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November 2017
VABBing with Mindset

Mindset Reflections - Is Your Classroom a House or a Home for Your Students?

I mean it when I say that cultural and linguistic responsiveness (CLR) has to be infused into everything that you do in order for you to achieve success. CLR educators must frequently and reflectively ask themselves this question: Is my _______________ (fill in the blank with anything that you do related to student success) culturally and linguistically responsive? This is a literal question. The task is that you would look at all that you do with a lens of responsiveness for who your students are culturally and linguistically. And all that you do, includes your classroom learning environment.

Creating a positive learning environment is actually the first step you should take when striving to create a learning experience that is culturally and linguistically responsive for your students.  The absence of a positive climate, which encompasses the vibe, energy, and feel of the classroom, makes CLR impractical for teachers to implement the prescribed activities that foster and enhance learning for underserved students. A CLR learning environment is one that conveys respect for every student, particularly the respect for the knowledge, experiences, and language that they are bringing to the classroom.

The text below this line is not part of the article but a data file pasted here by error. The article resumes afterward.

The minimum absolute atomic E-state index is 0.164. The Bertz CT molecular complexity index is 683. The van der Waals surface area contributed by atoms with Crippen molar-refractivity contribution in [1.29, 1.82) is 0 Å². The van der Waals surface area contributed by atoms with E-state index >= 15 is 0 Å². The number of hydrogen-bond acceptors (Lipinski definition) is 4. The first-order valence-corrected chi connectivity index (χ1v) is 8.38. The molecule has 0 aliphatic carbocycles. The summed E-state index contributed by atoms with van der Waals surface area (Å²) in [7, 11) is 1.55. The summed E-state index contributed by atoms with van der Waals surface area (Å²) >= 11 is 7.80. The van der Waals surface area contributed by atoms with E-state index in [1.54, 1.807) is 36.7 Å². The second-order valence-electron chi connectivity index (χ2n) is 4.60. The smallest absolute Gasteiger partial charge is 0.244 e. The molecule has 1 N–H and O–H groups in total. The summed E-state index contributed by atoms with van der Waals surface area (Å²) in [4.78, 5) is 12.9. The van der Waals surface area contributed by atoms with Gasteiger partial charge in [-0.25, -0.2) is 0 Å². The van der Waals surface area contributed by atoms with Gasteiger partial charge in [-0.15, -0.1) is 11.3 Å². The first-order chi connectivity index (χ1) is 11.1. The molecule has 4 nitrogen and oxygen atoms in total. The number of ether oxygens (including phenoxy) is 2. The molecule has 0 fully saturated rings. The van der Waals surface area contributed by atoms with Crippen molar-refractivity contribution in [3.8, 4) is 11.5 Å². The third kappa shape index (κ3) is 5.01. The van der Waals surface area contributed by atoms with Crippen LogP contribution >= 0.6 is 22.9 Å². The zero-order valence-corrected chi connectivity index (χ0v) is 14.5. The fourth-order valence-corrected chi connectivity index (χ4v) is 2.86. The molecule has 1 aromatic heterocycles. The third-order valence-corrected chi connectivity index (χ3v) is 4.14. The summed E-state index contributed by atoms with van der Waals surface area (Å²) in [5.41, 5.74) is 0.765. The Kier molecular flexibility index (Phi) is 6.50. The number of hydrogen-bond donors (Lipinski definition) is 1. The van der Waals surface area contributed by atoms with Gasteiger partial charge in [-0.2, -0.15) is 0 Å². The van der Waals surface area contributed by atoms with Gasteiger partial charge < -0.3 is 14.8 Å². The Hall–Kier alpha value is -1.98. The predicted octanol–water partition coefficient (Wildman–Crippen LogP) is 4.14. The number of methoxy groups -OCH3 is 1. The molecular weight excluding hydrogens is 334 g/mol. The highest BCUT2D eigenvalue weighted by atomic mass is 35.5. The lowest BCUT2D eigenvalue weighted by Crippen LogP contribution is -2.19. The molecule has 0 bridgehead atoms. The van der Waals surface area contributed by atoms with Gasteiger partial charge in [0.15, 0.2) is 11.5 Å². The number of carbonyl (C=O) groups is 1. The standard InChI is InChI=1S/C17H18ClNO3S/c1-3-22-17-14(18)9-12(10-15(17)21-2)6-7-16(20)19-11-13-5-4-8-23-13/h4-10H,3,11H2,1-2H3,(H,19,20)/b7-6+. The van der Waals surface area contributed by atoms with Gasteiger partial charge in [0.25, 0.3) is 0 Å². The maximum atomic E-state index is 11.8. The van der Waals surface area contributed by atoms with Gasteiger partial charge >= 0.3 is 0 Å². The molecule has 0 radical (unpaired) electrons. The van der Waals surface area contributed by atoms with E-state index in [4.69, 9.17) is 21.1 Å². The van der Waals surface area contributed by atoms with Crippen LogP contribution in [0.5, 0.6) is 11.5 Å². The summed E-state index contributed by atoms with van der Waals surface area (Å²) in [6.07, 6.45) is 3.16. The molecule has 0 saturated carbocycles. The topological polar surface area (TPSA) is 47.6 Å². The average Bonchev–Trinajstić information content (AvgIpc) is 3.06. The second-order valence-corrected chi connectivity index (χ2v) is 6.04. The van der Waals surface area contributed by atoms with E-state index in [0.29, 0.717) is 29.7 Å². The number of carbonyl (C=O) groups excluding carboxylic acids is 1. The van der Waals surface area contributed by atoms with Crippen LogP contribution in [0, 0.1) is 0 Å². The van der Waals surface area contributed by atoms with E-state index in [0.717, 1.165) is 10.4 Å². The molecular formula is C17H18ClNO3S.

In creating your CLR learning environment, consider the three Ds: De-Blumenbaching, De-Commercializing, and De-Superficializing. These three Ds are assessed in order to help you uncover the ways in which your mindset affects your classroom learning environment negatively or positively.

D #1 - De-Blumenbaching